And the Word became flesh and dwelt among us.
- John 1
|via Episcopal Intercultural Network on FB|
I love the culturally specific pictures of Jesus. All of them. Tea Party Jesus. David Chappel's Jesus. Kanye's Jesus. Some of them I've featured here. I think it is Mark Sandlin of the God Article* who refers to the white, blonde versions that I sometimes use on my Facebook pages (like Hipster, Know-It-All Jesus) or that color the world that Cage Fighting Jesus inhabits as "Surfer Jesus." That Jesus is a white dominant, consumer-culture, happy-shock, confident-through-conquering Jesus.
I'm fascinated with the fact that many of us prefer to think of Jesus as a little baby with cute little fat cheeks in his holy swaddling diaper, as the lead singer of Van Halen, as (and I had dreams about this) Superman, as a businessman, as a mystic, as a shaman, as an executive with business advice (ok, this one confuses me, to be honest. You really have to read into the guy who gave the Beatitudes in order to read him as a Lee Iaccoca type), as a laughing man.
Of course they don't depict how Jesus actually looked. Of course, Jesus was a real man of real blood and flesh and color, with eyes of a certain hue and nose of a particular type. And we knew he was Jewish, of Middle Eastern descent and we know he wouldn't be White - well, not Northern European White - much less blonde. He probably wouldn't have a button nose, or straight hair. It may have been nappy. But then again, his hair may not have been long anyway. At least according to some Fundamentalists (one preacher is known for saying that Jesus wore pants because there's no way he wore a freaking dress).
I'm also well aware of the fact that Jesus has been, for millenia, over-represented in the West and then in the rest of the world through White Dominant Missionarism as being Northern European and male and straight and handsome (according to the cultural specifics). Other cultures were then encouraged to worship the Jesus behind the image - not the Jesus of the Gospels which revealed the God of the Scriptures, but the Jesus OF the image: White, European, Male, Privileged. As a result, I know that having a homogeneous, Euro-normative near-monopoly of misrepresentations of a Middle Eastern man bent on inclusion is not just troublesome but contrary to the very vision of the man we are supposedly depicting**. The answer, though, isn't to censor out the various readings of Jesus, but to contemplate what they say of the various cultures - to contemplate what they say of those doing the depictions, including us.
For the Jesus of the Conquering People is a Conquering Jesus. And that is not a good thing. But it's a necessary thing to recognize it for what it is, to see the trends of murder in the name of Jesus and recognize how that reflects back on ourselves as representatives of Jesus but also Jesus, to see the signposts of the Empire - where it is coming from, where it is going, what is its name, and what does it require?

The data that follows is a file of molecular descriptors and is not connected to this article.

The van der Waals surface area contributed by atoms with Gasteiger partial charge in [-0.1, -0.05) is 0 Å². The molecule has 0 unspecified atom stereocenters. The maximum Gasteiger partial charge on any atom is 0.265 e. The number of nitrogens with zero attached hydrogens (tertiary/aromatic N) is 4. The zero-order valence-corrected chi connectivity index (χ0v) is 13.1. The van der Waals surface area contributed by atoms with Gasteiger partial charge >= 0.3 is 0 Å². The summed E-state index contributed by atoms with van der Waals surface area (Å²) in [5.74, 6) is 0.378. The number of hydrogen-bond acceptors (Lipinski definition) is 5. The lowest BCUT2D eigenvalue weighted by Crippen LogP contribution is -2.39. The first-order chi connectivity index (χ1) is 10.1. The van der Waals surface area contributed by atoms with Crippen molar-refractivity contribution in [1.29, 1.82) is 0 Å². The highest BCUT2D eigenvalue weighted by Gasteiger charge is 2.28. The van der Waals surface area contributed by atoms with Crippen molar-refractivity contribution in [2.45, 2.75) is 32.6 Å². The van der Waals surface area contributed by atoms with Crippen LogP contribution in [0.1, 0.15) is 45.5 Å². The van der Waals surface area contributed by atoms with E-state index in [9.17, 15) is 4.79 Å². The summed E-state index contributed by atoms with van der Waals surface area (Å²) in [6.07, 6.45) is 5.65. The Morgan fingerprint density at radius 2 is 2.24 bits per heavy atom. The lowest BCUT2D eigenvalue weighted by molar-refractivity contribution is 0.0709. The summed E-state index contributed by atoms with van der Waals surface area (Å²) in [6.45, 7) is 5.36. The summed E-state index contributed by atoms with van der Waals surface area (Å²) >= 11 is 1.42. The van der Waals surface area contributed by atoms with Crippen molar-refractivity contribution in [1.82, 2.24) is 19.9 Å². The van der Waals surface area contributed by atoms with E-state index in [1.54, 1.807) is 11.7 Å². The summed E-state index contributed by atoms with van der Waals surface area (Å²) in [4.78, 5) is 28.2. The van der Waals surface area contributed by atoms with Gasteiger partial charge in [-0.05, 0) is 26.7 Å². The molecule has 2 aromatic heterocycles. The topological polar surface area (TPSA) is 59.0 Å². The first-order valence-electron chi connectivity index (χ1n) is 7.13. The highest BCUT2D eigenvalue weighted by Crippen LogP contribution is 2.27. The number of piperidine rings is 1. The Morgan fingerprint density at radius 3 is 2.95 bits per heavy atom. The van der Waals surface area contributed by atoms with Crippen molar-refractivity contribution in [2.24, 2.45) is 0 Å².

The fact that a God would come to earth, in flesh, in poverty and dirt and muck and among sickness speaks resoundingly to me. The fact that most of our depictions feature a sparkly, triumphant, other-worldly Jesus also speaks resoundingly to me. The first is what I want - a healer God for the sick, a comforting God for the afflicted, a meek God for the abused, a peacemaking and bread-making God for the oppressed and hungry.
The second vision of God is indicative of what my culture wants - or wants to believe in. Victory without turmoil. Peace through war. Prosperity amongst starvation. Comfort at the cost of others' affliction. These are what these images of Jesus depict of us.
For Jesus has always been at the intersection of humanity and divinity - and it is in him where we see our best, and our worst.
Sometimes, I like to picture Jesus as an angry badger.
What is one of your favorite depictions of Jesus?
*Mark and the fine folks at The God Article have some fantastic ones of Things Jesus Never Said - which inspired my own Things Martin Luther King, Jr. Never Said.
**That vision can be seen clearly when we see what Jesus did and said in proper context - which includes poverty and exclusion and dirt and empires and death. Much of contemporary, and especially White, North Atlantic, Christianity has continued a legacy of removing him from the world in which he lived and placing him in strictly philosophical and other-worldly garb. To get a good idea of who Jesus is, I'd consider some New Testament scholars. Most helpful to me, however, have been NT Wright, Marcus Borg, and John Dominic Crossan. Or you can buy my book. *wink* *wink*